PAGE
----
The Moment of Truth can be seen as an example of commercial reality TV. Its purpose is not to inform, but to entertain; to expose secrets of the contestant; to allow the audience to witness the disintegration of the contestants’ relationships (which is a common result). Furthermore, The Moment of Truth, and shows like it, often cause and provoke outrage within the wider community. Their goal is not to blend, not to simply be watched, but to be talked about; a key characteristic of this reality TV sub-genre.
On the other end of the scale, One Born Every Minute, can be seen as the ‘quality’ end of the reality TV genre. It documents families in the birthing ward in a hospital in the UK, each about to experience the bringing of new life in one way or another. The show gives a distinctive insight into the birthing ward, including interviews with hospital staff as well as those going through the experience. A definite sense of authenticity is communicated, as well as a certain vibe that the show wants to do nothing more than share, but not detract, from the life-altering experience the subjects are going through. The show does perhaps seek to entertain, as any show would, but a different type of entertainment is sought; one that does not need manipulation to the degree of shows like The Moment of Truth or Big Brother, in which often producers will resort to the manipulation and exploitation of contestants. One Born Every Minute constantly holds a positive portrayal of this unique process, showing it in a light-hearted way. Episodes often circulate around the stages of the birthing process, ending in the arrival of a baby, by which time the audience is often overwhelmed by the special and heart-felt environment and process, of which the show does well to portray.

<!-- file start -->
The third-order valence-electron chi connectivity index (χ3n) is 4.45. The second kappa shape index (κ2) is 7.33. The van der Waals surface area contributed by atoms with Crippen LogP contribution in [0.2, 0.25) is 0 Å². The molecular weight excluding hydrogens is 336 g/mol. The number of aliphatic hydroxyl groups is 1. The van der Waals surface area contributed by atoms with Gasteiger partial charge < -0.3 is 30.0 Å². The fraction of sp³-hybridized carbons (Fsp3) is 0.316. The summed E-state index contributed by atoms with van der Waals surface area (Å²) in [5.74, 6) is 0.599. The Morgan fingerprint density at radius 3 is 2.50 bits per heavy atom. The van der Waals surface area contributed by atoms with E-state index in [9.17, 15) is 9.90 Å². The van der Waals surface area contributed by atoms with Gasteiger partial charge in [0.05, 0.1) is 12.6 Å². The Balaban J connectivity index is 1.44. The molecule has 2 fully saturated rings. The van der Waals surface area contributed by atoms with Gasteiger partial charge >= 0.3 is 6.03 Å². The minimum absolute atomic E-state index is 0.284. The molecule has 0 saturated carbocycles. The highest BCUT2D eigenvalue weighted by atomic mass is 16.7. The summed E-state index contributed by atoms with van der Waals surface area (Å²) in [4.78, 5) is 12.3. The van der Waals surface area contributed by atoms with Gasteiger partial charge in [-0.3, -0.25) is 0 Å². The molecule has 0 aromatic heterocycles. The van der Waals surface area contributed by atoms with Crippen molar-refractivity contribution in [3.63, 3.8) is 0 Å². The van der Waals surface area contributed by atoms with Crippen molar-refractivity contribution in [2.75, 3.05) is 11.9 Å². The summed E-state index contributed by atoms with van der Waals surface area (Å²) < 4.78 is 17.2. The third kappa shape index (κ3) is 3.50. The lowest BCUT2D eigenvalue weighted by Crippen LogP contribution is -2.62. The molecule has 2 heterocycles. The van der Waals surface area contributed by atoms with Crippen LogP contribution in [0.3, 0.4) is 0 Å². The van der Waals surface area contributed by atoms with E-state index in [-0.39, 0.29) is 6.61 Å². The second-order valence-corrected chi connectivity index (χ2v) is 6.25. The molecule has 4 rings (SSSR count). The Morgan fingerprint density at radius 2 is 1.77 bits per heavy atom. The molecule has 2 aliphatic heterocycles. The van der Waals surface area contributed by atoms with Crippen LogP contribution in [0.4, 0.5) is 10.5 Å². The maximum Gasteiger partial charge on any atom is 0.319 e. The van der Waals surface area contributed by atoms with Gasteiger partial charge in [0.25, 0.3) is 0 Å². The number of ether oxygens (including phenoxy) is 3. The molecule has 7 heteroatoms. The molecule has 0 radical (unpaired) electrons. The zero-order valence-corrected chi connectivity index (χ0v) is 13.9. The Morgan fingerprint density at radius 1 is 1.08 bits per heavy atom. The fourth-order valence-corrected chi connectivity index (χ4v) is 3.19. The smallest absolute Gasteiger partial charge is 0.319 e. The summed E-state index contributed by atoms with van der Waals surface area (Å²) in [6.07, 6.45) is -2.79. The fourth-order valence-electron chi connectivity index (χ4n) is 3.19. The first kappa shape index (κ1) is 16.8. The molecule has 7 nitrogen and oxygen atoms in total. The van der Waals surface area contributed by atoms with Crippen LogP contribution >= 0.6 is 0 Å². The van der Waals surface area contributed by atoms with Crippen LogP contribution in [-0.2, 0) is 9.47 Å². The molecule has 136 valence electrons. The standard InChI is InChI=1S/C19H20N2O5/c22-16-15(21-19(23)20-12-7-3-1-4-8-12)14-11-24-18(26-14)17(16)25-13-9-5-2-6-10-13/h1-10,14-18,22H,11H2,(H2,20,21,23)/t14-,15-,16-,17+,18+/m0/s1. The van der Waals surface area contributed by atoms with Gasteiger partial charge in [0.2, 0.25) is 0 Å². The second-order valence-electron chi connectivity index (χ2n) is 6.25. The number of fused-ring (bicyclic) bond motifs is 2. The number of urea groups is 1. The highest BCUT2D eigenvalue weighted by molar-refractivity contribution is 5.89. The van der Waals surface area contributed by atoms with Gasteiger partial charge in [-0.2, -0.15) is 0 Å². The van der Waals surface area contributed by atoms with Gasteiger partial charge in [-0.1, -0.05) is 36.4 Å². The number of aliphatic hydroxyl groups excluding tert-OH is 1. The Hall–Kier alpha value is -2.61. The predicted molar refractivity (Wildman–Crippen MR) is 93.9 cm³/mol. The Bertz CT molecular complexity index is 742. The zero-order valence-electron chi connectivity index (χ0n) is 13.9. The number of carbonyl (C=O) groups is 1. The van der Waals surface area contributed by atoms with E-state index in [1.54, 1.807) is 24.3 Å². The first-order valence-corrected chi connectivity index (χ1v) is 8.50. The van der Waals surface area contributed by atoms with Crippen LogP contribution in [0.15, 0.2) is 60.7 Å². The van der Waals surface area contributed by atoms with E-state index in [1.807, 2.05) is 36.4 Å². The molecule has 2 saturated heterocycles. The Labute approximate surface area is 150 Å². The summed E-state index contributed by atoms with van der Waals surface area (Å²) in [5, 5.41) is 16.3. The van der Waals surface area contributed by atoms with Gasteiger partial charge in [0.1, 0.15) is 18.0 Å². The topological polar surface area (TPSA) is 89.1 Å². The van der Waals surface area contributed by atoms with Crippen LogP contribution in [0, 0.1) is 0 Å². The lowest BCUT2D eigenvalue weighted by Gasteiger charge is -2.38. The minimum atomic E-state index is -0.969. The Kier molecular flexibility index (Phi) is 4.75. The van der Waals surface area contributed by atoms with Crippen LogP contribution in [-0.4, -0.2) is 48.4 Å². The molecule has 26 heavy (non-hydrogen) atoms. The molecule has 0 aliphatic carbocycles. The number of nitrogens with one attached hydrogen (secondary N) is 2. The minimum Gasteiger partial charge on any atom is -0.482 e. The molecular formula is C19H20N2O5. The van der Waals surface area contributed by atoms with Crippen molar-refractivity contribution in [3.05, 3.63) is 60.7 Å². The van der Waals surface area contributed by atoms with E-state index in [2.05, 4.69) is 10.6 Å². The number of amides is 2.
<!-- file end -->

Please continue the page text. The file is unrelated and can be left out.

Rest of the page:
Considering the reality TV genre has such a wide-array of differing programs, defining its key factors becomes less about content but more about its recurring attempts to show the “real.” In programs of the genre, the “real” becomes a spectacle; to be watched, enjoyed, and entertained by. As Sofie Van Bauwel suggests, the “real” becomes a hyper-real realm where “authentic emotions, experiences, and pleases is constructed.” (2010, p. 22)
Ouellette, L & Murray, S 2009, ‘Introduction’, in Reality TV: Remaking Television Culture, New York University Press, United States, viewed 28 December 2013, < http://books.google.com.au/books?id=4_W19oHGzZQC&printsec=frontcover&source=gbs_ge_summary_r&cad=0#v=onepage&q&f=false >
Van Bauwel, S 2010, ‘A Short Introduction to Trans-Reality’, in Carpenter, N, & Van Bauwel, S, Trans-Reality Television: The Transgression of Reality, Genre, Politics, And Audience, Lexington Books, United Kingdom, viewed 28 December 2013, < http://books.google.com.au/books?id=4soMZSvQvgYC&printsec=frontcover&source=gbs_ge_summary_r&cad=0#v=onepage&q&f=false >
Bell, CE, 2009, ‘American Idolatry: Celebrity, Commodity, and Reality Television’, Ph.D. JourMassComn thesis, University of Colorado.